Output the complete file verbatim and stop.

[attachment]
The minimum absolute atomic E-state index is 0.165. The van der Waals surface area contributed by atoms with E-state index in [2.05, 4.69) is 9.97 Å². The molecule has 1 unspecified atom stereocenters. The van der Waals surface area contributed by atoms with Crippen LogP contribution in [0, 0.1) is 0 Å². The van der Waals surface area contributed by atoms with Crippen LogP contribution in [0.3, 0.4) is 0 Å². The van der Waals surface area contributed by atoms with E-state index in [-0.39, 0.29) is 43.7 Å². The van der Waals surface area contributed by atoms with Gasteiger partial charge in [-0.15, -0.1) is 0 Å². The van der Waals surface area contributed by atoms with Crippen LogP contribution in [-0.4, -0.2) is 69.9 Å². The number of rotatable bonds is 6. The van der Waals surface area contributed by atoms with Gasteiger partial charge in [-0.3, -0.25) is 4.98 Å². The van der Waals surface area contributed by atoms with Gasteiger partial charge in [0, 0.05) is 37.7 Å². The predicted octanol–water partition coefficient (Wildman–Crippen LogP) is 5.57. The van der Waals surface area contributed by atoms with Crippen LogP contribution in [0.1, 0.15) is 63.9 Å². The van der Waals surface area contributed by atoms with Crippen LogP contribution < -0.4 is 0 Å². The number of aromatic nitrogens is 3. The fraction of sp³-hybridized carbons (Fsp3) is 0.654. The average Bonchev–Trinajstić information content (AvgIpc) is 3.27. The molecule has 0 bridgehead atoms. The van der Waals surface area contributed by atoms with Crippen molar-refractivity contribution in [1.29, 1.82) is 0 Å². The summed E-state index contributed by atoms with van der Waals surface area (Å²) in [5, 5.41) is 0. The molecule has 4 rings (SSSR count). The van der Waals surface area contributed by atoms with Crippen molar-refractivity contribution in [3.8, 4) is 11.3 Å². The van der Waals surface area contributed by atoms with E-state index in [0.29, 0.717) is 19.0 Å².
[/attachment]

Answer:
The minimum absolute atomic E-state index is 0.165. The van der Waals surface area contributed by atoms with E-state index in [2.05, 4.69) is 9.97 Å². The molecule has 1 unspecified atom stereocenters. The van der Waals surface area contributed by atoms with Crippen LogP contribution in [0, 0.1) is 0 Å². The van der Waals surface area contributed by atoms with Crippen LogP contribution in [0.3, 0.4) is 0 Å². The van der Waals surface area contributed by atoms with E-state index in [-0.39, 0.29) is 43.7 Å². The van der Waals surface area contributed by atoms with Gasteiger partial charge in [-0.15, -0.1) is 0 Å². The van der Waals surface area contributed by atoms with Crippen LogP contribution in [-0.4, -0.2) is 69.9 Å². The number of rotatable bonds is 6. The van der Waals surface area contributed by atoms with Gasteiger partial charge in [-0.3, -0.25) is 4.98 Å². The van der Waals surface area contributed by atoms with Gasteiger partial charge in [0, 0.05) is 37.7 Å². The predicted octanol–water partition coefficient (Wildman–Crippen LogP) is 5.57. The van der Waals surface area contributed by atoms with Crippen LogP contribution in [0.1, 0.15) is 63.9 Å². The van der Waals surface area contributed by atoms with Crippen LogP contribution < -0.4 is 0 Å². The number of aromatic nitrogens is 3. The fraction of sp³-hybridized carbons (Fsp3) is 0.654. The average Bonchev–Trinajstić information content (AvgIpc) is 3.27. The molecule has 0 bridgehead atoms. The van der Waals surface area contributed by atoms with Crippen molar-refractivity contribution in [1.29, 1.82) is 0 Å². The summed E-state index contributed by atoms with van der Waals surface area (Å²) in [5, 5.41) is 0. The molecule has 4 rings (SSSR count). The van der Waals surface area contributed by atoms with Crippen molar-refractivity contribution in [3.8, 4) is 11.3 Å². The van der Waals surface area contributed by atoms with E-state index in [0.29, 0.717) is 19.0 Å².